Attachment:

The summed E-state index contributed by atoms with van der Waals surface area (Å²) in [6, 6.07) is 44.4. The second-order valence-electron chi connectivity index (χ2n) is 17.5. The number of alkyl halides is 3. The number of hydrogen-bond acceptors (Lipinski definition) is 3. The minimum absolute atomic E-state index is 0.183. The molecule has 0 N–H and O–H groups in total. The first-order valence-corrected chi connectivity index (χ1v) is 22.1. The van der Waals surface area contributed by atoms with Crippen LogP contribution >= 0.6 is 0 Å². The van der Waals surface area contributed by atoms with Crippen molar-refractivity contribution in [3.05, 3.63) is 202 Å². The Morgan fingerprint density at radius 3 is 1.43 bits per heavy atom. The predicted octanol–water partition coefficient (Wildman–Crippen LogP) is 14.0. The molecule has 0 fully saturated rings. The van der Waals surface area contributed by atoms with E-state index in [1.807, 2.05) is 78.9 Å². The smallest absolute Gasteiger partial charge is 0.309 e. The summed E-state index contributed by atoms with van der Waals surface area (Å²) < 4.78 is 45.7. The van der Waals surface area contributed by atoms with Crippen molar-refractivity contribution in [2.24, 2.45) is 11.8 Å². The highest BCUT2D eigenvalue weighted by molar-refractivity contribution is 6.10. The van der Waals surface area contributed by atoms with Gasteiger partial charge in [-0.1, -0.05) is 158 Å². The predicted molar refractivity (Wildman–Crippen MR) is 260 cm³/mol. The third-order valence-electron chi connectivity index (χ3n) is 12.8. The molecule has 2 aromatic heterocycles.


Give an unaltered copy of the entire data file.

The summed E-state index contributed by atoms with van der Waals surface area (Å²) in [6, 6.07) is 44.4. The second-order valence-electron chi connectivity index (χ2n) is 17.5. The number of alkyl halides is 3. The number of hydrogen-bond acceptors (Lipinski definition) is 3. The minimum absolute atomic E-state index is 0.183. The molecule has 0 N–H and O–H groups in total. The first-order valence-corrected chi connectivity index (χ1v) is 22.1. The van der Waals surface area contributed by atoms with Crippen LogP contribution >= 0.6 is 0 Å². The van der Waals surface area contributed by atoms with Crippen molar-refractivity contribution in [3.05, 3.63) is 202 Å². The Morgan fingerprint density at radius 3 is 1.43 bits per heavy atom. The predicted octanol–water partition coefficient (Wildman–Crippen LogP) is 14.0. The molecule has 0 fully saturated rings. The van der Waals surface area contributed by atoms with E-state index in [1.807, 2.05) is 78.9 Å². The smallest absolute Gasteiger partial charge is 0.309 e. The summed E-state index contributed by atoms with van der Waals surface area (Å²) < 4.78 is 45.7. The van der Waals surface area contributed by atoms with Crippen molar-refractivity contribution in [2.24, 2.45) is 11.8 Å². The highest BCUT2D eigenvalue weighted by molar-refractivity contribution is 6.10. The van der Waals surface area contributed by atoms with Gasteiger partial charge in [-0.1, -0.05) is 158 Å². The predicted molar refractivity (Wildman–Crippen MR) is 260 cm³/mol. The third-order valence-electron chi connectivity index (χ3n) is 12.8. The molecule has 2 aromatic heterocycles.